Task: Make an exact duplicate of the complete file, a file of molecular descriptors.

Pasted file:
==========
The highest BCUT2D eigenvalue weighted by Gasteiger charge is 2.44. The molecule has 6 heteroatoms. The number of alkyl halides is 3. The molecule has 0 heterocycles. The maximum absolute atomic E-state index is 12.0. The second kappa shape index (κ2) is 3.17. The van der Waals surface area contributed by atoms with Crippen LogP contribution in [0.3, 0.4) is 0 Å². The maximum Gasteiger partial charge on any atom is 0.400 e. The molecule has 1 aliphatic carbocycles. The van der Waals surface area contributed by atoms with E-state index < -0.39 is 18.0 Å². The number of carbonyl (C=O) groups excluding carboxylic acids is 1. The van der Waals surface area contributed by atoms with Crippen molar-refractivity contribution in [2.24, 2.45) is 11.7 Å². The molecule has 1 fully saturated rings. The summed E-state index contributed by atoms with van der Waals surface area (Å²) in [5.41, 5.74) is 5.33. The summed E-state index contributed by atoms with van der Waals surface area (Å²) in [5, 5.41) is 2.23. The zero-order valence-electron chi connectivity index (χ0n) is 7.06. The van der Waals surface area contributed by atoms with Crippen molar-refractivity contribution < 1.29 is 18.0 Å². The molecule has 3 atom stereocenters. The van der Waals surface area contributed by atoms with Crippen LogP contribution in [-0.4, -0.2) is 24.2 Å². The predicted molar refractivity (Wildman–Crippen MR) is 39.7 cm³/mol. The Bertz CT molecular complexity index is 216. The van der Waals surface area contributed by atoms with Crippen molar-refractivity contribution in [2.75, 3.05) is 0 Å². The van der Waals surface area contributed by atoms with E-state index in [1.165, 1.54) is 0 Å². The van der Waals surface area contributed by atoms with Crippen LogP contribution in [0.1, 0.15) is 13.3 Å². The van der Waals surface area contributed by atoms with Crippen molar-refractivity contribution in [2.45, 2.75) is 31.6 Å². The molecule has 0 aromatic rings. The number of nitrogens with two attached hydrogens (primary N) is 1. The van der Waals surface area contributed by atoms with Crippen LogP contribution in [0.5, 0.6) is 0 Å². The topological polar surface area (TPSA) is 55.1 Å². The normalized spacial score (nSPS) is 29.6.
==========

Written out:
The highest BCUT2D eigenvalue weighted by Gasteiger charge is 2.44. The molecule has 6 heteroatoms. The number of alkyl halides is 3. The molecule has 0 heterocycles. The maximum absolute atomic E-state index is 12.0. The second kappa shape index (κ2) is 3.17. The van der Waals surface area contributed by atoms with Crippen LogP contribution in [0.3, 0.4) is 0 Å². The maximum Gasteiger partial charge on any atom is 0.400 e. The molecule has 1 aliphatic carbocycles. The van der Waals surface area contributed by atoms with E-state index < -0.39 is 18.0 Å². The number of carbonyl (C=O) groups excluding carboxylic acids is 1. The van der Waals surface area contributed by atoms with Crippen molar-refractivity contribution in [2.24, 2.45) is 11.7 Å². The molecule has 1 fully saturated rings. The summed E-state index contributed by atoms with van der Waals surface area (Å²) in [5.41, 5.74) is 5.33. The summed E-state index contributed by atoms with van der Waals surface area (Å²) in [5, 5.41) is 2.23. The zero-order valence-electron chi connectivity index (χ0n) is 7.06. The van der Waals surface area contributed by atoms with Crippen molar-refractivity contribution < 1.29 is 18.0 Å². The molecule has 3 atom stereocenters. The van der Waals surface area contributed by atoms with Crippen LogP contribution in [-0.4, -0.2) is 24.2 Å². The predicted molar refractivity (Wildman–Crippen MR) is 39.7 cm³/mol. The Bertz CT molecular complexity index is 216. The van der Waals surface area contributed by atoms with Crippen molar-refractivity contribution in [2.75, 3.05) is 0 Å². The van der Waals surface area contributed by atoms with E-state index in [1.165, 1.54) is 0 Å². The van der Waals surface area contributed by atoms with Crippen LogP contribution in [0.1, 0.15) is 13.3 Å². The van der Waals surface area contributed by atoms with Crippen molar-refractivity contribution in [2.45, 2.75) is 31.6 Å². The molecule has 0 aromatic rings. The number of nitrogens with two attached hydrogens (primary N) is 1. The van der Waals surface area contributed by atoms with Crippen LogP contribution in [0.5, 0.6) is 0 Å². The topological polar surface area (TPSA) is 55.1 Å². The normalized spacial score (nSPS) is 29.6.